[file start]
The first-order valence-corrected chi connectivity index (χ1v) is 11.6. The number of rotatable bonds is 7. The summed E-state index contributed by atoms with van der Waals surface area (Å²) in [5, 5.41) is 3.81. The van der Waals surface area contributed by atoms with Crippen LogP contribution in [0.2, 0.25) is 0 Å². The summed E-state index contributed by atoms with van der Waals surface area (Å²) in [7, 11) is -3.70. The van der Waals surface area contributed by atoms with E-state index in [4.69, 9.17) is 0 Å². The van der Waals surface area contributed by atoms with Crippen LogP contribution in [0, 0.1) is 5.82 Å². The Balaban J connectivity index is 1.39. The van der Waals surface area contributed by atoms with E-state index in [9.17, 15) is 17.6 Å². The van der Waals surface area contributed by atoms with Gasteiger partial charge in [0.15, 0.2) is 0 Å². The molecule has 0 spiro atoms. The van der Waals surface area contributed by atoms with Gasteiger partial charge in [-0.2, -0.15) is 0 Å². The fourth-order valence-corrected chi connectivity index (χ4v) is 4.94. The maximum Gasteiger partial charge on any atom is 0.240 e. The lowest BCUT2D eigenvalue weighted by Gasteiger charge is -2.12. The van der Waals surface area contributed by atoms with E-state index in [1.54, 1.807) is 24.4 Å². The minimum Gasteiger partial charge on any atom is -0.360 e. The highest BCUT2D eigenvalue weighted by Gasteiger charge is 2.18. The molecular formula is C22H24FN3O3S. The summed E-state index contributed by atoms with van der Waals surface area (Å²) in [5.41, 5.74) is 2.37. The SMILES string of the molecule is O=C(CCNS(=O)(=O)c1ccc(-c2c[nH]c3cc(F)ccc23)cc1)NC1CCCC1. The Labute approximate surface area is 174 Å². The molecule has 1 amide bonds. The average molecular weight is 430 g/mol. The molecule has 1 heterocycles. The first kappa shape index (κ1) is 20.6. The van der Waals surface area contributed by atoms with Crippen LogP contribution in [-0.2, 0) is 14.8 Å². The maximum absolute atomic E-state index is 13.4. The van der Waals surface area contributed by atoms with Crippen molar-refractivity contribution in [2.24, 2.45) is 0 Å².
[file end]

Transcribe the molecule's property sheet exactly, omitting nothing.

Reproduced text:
The first-order valence-corrected chi connectivity index (χ1v) is 11.6. The number of rotatable bonds is 7. The summed E-state index contributed by atoms with van der Waals surface area (Å²) in [5, 5.41) is 3.81. The van der Waals surface area contributed by atoms with Crippen LogP contribution in [0.2, 0.25) is 0 Å². The summed E-state index contributed by atoms with van der Waals surface area (Å²) in [7, 11) is -3.70. The van der Waals surface area contributed by atoms with E-state index in [4.69, 9.17) is 0 Å². The van der Waals surface area contributed by atoms with Crippen LogP contribution in [0, 0.1) is 5.82 Å². The Balaban J connectivity index is 1.39. The van der Waals surface area contributed by atoms with E-state index in [9.17, 15) is 17.6 Å². The van der Waals surface area contributed by atoms with Gasteiger partial charge in [0.15, 0.2) is 0 Å². The molecule has 0 spiro atoms. The van der Waals surface area contributed by atoms with Gasteiger partial charge in [-0.2, -0.15) is 0 Å². The fourth-order valence-corrected chi connectivity index (χ4v) is 4.94. The maximum Gasteiger partial charge on any atom is 0.240 e. The lowest BCUT2D eigenvalue weighted by Gasteiger charge is -2.12. The van der Waals surface area contributed by atoms with E-state index in [1.54, 1.807) is 24.4 Å². The minimum Gasteiger partial charge on any atom is -0.360 e. The highest BCUT2D eigenvalue weighted by Gasteiger charge is 2.18. The molecular formula is C22H24FN3O3S. The summed E-state index contributed by atoms with van der Waals surface area (Å²) in [5.41, 5.74) is 2.37. The SMILES string of the molecule is O=C(CCNS(=O)(=O)c1ccc(-c2c[nH]c3cc(F)ccc23)cc1)NC1CCCC1. The Labute approximate surface area is 174 Å². The molecule has 1 amide bonds. The average molecular weight is 430 g/mol. The molecule has 1 heterocycles. The first kappa shape index (κ1) is 20.6. The van der Waals surface area contributed by atoms with Crippen LogP contribution in [-0.2, 0) is 14.8 Å². The maximum absolute atomic E-state index is 13.4. The van der Waals surface area contributed by atoms with Crippen molar-refractivity contribution in [2.24, 2.45) is 0 Å².